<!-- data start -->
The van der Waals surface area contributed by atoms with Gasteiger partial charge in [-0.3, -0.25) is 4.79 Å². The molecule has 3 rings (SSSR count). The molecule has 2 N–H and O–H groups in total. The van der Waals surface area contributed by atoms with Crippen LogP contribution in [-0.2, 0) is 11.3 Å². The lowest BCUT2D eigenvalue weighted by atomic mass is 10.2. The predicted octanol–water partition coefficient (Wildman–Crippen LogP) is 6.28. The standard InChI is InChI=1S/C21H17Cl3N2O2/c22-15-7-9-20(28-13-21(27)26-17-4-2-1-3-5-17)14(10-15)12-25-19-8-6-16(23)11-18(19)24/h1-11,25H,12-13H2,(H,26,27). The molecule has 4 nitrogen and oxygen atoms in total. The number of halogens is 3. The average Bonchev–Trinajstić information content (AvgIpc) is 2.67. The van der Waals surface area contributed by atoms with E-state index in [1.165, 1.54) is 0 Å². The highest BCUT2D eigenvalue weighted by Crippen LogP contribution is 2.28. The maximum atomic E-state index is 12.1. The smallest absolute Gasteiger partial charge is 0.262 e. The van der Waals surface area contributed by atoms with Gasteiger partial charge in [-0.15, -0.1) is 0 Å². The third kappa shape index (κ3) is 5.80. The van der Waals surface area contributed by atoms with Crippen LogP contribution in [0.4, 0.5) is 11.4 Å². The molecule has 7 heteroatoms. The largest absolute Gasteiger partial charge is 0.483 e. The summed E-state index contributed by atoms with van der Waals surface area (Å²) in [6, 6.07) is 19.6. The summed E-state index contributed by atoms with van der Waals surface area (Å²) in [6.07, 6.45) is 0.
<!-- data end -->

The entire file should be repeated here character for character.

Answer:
The van der Waals surface area contributed by atoms with Gasteiger partial charge in [-0.3, -0.25) is 4.79 Å². The molecule has 3 rings (SSSR count). The molecule has 2 N–H and O–H groups in total. The van der Waals surface area contributed by atoms with Crippen LogP contribution in [-0.2, 0) is 11.3 Å². The lowest BCUT2D eigenvalue weighted by atomic mass is 10.2. The predicted octanol–water partition coefficient (Wildman–Crippen LogP) is 6.28. The standard InChI is InChI=1S/C21H17Cl3N2O2/c22-15-7-9-20(28-13-21(27)26-17-4-2-1-3-5-17)14(10-15)12-25-19-8-6-16(23)11-18(19)24/h1-11,25H,12-13H2,(H,26,27). The molecule has 4 nitrogen and oxygen atoms in total. The number of halogens is 3. The average Bonchev–Trinajstić information content (AvgIpc) is 2.67. The van der Waals surface area contributed by atoms with E-state index in [1.165, 1.54) is 0 Å². The highest BCUT2D eigenvalue weighted by Crippen LogP contribution is 2.28. The maximum atomic E-state index is 12.1. The smallest absolute Gasteiger partial charge is 0.262 e. The van der Waals surface area contributed by atoms with Gasteiger partial charge in [-0.15, -0.1) is 0 Å². The third kappa shape index (κ3) is 5.80. The van der Waals surface area contributed by atoms with Crippen LogP contribution in [0.4, 0.5) is 11.4 Å². The molecule has 7 heteroatoms. The largest absolute Gasteiger partial charge is 0.483 e. The summed E-state index contributed by atoms with van der Waals surface area (Å²) in [6, 6.07) is 19.6. The summed E-state index contributed by atoms with van der Waals surface area (Å²) in [6.07, 6.45) is 0.